gordonbiersch.com This exhibition is organized by the High Museum of Art in collaboration with the Salvador Dalí Museum, St. Petersburg, Florida, and the Fundació Gala-Salvador Dalí, Figueres, Spain. Exhibition support provided by Art Partners, The Atlanta Foundation, The Fay and Barrett Howell Exhibition Fund, The Forward Arts Foundation Exhibition Endowment and indemnity from the Federal Council on the Arts and the Humanities. Image: Philippe Halsman (American, born Latvia, 1906–1979), Dalí’s Mustache, 1953. © Philippe Halsman Archive. Salvador Dalí’s Right of Publicity Reserved by Fundació Gala-Salvador Dalí, Figueres, 2010.

For tickets visit HIGH.org or call 404-733-HIGH FRIDAY, OCTOBER 8, 2010 • WWW.GWINNETTDAILYPOST.COM • PAGE 9


FILM FANS

Film Fans mixed over vampire flick ‘Let Me In’ EDITOR’S NOTE — Film Fans features local residents reviewing the film of the week: “Let Me In.” Want to be a Film Fan? E-mail features@gwinnettdailypost.com.

★★★★ This movie provided more than I expected. I knew this vampire movie was more horror based than the popular vampire films of late, which it was. The surprise came Sean Ahern from the complexity of the story. The extra layer found within provides the real entertainment and puts this movie in a class of its own. The child actors do a great job of portraying the emotions key to the subtle conflicts of both the boy and the girl characters. I think the movie is well done. I cannot wait to see it again after reading the book on which it was based. The more you reflect on the movie, the more you will enjoy. — Sean Ahern, Buford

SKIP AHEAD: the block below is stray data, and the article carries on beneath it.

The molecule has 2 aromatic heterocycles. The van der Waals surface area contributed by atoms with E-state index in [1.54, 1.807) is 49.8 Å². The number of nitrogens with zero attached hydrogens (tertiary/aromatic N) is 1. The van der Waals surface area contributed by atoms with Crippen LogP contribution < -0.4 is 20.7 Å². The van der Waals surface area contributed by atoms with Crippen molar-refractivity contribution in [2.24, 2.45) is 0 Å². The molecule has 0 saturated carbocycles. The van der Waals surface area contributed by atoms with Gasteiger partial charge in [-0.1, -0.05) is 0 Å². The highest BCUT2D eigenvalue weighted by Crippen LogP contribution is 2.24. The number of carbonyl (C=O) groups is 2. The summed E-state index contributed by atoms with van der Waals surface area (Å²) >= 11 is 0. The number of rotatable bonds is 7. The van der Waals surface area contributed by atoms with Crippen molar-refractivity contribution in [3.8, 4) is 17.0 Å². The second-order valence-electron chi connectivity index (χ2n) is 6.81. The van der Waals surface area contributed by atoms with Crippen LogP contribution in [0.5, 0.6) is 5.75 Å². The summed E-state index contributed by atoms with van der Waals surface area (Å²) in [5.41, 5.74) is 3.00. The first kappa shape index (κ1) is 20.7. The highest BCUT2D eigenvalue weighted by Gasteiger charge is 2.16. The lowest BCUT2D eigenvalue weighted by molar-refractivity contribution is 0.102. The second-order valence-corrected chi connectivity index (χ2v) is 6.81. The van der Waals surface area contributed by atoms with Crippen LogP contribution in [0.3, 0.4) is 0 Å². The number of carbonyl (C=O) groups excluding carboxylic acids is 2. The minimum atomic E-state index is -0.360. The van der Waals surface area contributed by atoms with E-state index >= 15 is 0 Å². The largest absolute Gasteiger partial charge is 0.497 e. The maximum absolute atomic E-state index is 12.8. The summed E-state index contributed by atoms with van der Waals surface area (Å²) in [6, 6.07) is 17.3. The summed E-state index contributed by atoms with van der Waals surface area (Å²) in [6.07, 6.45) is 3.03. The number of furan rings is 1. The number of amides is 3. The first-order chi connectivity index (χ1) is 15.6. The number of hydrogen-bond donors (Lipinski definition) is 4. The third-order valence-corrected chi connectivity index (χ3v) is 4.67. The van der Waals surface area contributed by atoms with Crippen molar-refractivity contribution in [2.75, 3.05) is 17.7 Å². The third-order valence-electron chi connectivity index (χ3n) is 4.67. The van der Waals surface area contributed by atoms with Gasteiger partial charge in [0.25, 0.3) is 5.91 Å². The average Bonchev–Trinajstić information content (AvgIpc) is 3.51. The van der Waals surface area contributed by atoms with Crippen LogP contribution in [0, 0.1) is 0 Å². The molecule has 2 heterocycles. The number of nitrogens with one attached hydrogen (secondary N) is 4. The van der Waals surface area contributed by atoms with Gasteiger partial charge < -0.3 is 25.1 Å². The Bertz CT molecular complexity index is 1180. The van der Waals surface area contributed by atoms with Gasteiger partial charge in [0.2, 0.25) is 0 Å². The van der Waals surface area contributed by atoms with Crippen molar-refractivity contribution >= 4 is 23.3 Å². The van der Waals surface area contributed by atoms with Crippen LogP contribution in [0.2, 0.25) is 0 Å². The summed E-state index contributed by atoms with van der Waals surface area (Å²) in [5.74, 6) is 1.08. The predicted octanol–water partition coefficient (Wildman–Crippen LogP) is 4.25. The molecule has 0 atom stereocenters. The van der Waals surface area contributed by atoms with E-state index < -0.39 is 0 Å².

★★★★ Director Matt Reeves’ “Let Me In” is an intelligent tale that doesn’t need dreamy schoolgirl

vampire fetishes to captivate. You witness a 12-yearold boy’s (Kodi SmitMcPhee) deep loneliness and solitude, and Abby (Chloe Moretz), a shy girl “about his age,” when she and her father, played by Richard Myra Simons Jenkins, move into the same apartment complex. Bullied at school, Owen is tormented by isolation, spending time acting out slasher scenes, spying on residents (reference to Hitchcock’s masterpiece “Rear Window”) and sitting alone in the wintry cold. Abby’s need for companionship compels her to seek out Owen, risking exposing her secret. Abby slowly trusts Owen, allowing a glimpse of her gruesome world, which repulses and horrifies him. In spite of challenges, their lives intertwine and a bond and deep affection develops. Jenkins’ acting is his best in many years, as is Elias Koteas’ as the policeman investigating recent murders in the area. The understated, quiet dialogue and facial expressions of SmitMcPhee and Moretz were nothing short of brilliant. Mature crowds will appreciate the Regan-era “good and evil” speeches and the symbolism of

David Bowie’s “Let’s Dance.” Based on the deep fingernail marks on my movie partner’s forearm, I give this movie 4 stars. — Myra Simons, Buford

★★✩✩ Although it’s on the cutting edge of being something special, it cannot sustain itself due to a very weak story line. It borders on being a madefor-TV special you have seen a dozen times. But the actors excel in their difficult roles and the Rick Wright music is very good as well. So with such a mixed bag of cargo you hang on hoping for the wow and it just never surfaces. The inept story evolves around just a few primary characters whose interactions are too predictable. You have the devil/vampire element, which is just not enough to capture the audience. Then you have a budding romance between the two main actors that is just not believable. You have the bully conflict that is uninteresting. So try as it may this movie will not reach. At best it’s a streamable movie from Netflix. — Rick Wright, Auburn